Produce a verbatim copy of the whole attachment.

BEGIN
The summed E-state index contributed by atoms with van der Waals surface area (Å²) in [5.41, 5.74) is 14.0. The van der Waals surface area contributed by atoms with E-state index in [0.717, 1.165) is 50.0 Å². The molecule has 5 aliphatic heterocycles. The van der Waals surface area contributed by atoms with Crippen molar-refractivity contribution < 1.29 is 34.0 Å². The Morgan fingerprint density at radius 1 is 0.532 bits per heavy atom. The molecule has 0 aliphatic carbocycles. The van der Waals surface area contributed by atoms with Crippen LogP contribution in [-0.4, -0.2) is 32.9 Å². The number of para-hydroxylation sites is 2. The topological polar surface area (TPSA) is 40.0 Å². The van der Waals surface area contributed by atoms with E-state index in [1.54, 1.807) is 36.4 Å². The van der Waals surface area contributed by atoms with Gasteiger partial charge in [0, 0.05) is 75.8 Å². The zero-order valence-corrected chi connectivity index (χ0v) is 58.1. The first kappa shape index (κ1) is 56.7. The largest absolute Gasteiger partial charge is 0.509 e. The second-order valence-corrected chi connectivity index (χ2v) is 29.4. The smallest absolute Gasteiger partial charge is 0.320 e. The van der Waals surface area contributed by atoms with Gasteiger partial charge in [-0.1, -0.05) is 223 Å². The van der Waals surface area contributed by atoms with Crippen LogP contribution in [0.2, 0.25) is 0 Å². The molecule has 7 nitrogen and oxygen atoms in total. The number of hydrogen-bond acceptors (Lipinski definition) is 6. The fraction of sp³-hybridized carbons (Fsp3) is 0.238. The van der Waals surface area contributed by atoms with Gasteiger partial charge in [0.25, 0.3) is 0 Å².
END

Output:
The summed E-state index contributed by atoms with van der Waals surface area (Å²) in [5.41, 5.74) is 14.0. The van der Waals surface area contributed by atoms with E-state index in [0.717, 1.165) is 50.0 Å². The molecule has 5 aliphatic heterocycles. The van der Waals surface area contributed by atoms with Crippen molar-refractivity contribution < 1.29 is 34.0 Å². The Morgan fingerprint density at radius 1 is 0.532 bits per heavy atom. The molecule has 0 aliphatic carbocycles. The van der Waals surface area contributed by atoms with Crippen LogP contribution in [-0.4, -0.2) is 32.9 Å². The number of para-hydroxylation sites is 2. The topological polar surface area (TPSA) is 40.0 Å². The van der Waals surface area contributed by atoms with E-state index in [1.54, 1.807) is 36.4 Å². The van der Waals surface area contributed by atoms with Gasteiger partial charge in [0, 0.05) is 75.8 Å². The zero-order valence-corrected chi connectivity index (χ0v) is 58.1. The first kappa shape index (κ1) is 56.7. The largest absolute Gasteiger partial charge is 0.509 e. The second-order valence-corrected chi connectivity index (χ2v) is 29.4. The smallest absolute Gasteiger partial charge is 0.320 e. The van der Waals surface area contributed by atoms with Gasteiger partial charge in [-0.1, -0.05) is 223 Å². The van der Waals surface area contributed by atoms with Crippen LogP contribution in [0.2, 0.25) is 0 Å². The molecule has 7 nitrogen and oxygen atoms in total. The number of hydrogen-bond acceptors (Lipinski definition) is 6. The fraction of sp³-hybridized carbons (Fsp3) is 0.238. The van der Waals surface area contributed by atoms with Gasteiger partial charge in [0.25, 0.3) is 0 Å².